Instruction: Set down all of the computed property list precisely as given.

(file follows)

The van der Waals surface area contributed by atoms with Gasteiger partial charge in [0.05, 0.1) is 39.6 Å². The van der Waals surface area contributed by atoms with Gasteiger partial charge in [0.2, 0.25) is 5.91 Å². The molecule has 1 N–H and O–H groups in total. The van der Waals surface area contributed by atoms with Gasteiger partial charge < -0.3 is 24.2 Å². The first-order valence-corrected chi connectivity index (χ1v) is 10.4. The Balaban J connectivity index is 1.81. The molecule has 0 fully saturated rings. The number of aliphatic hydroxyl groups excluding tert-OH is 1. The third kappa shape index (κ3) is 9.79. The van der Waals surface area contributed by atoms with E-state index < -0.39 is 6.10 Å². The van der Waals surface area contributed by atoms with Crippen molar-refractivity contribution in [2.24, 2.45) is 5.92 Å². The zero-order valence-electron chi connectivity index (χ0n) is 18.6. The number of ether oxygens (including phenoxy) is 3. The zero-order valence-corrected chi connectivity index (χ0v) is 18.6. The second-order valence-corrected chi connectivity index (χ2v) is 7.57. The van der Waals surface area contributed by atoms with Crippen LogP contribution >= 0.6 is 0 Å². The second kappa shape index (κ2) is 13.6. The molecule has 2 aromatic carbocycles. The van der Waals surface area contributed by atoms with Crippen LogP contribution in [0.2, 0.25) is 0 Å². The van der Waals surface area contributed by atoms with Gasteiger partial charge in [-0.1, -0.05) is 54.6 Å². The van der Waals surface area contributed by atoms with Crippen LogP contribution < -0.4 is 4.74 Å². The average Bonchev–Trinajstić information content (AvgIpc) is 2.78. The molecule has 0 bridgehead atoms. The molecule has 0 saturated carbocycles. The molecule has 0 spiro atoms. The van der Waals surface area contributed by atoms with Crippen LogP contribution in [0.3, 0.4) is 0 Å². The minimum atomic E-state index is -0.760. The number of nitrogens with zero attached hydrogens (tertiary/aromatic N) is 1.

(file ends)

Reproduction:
The van der Waals surface area contributed by atoms with Gasteiger partial charge in [0.05, 0.1) is 39.6 Å². The van der Waals surface area contributed by atoms with Gasteiger partial charge in [0.2, 0.25) is 5.91 Å². The molecule has 1 N–H and O–H groups in total. The van der Waals surface area contributed by atoms with Gasteiger partial charge < -0.3 is 24.2 Å². The first-order valence-corrected chi connectivity index (χ1v) is 10.4. The Balaban J connectivity index is 1.81. The molecule has 0 fully saturated rings. The number of aliphatic hydroxyl groups excluding tert-OH is 1. The third kappa shape index (κ3) is 9.79. The van der Waals surface area contributed by atoms with E-state index < -0.39 is 6.10 Å². The van der Waals surface area contributed by atoms with Crippen molar-refractivity contribution in [2.24, 2.45) is 5.92 Å². The zero-order valence-electron chi connectivity index (χ0n) is 18.6. The number of ether oxygens (including phenoxy) is 3. The zero-order valence-corrected chi connectivity index (χ0v) is 18.6. The second-order valence-corrected chi connectivity index (χ2v) is 7.57. The van der Waals surface area contributed by atoms with Crippen LogP contribution >= 0.6 is 0 Å². The second kappa shape index (κ2) is 13.6. The molecule has 2 aromatic carbocycles. The van der Waals surface area contributed by atoms with Crippen LogP contribution in [0.2, 0.25) is 0 Å². The van der Waals surface area contributed by atoms with Gasteiger partial charge in [-0.1, -0.05) is 54.6 Å². The van der Waals surface area contributed by atoms with Crippen LogP contribution < -0.4 is 4.74 Å². The average Bonchev–Trinajstić information content (AvgIpc) is 2.78. The molecule has 0 bridgehead atoms. The molecule has 0 saturated carbocycles. The molecule has 0 spiro atoms. The van der Waals surface area contributed by atoms with Crippen LogP contribution in [0.3, 0.4) is 0 Å². The minimum atomic E-state index is -0.760. The number of nitrogens with zero attached hydrogens (tertiary/aromatic N) is 1.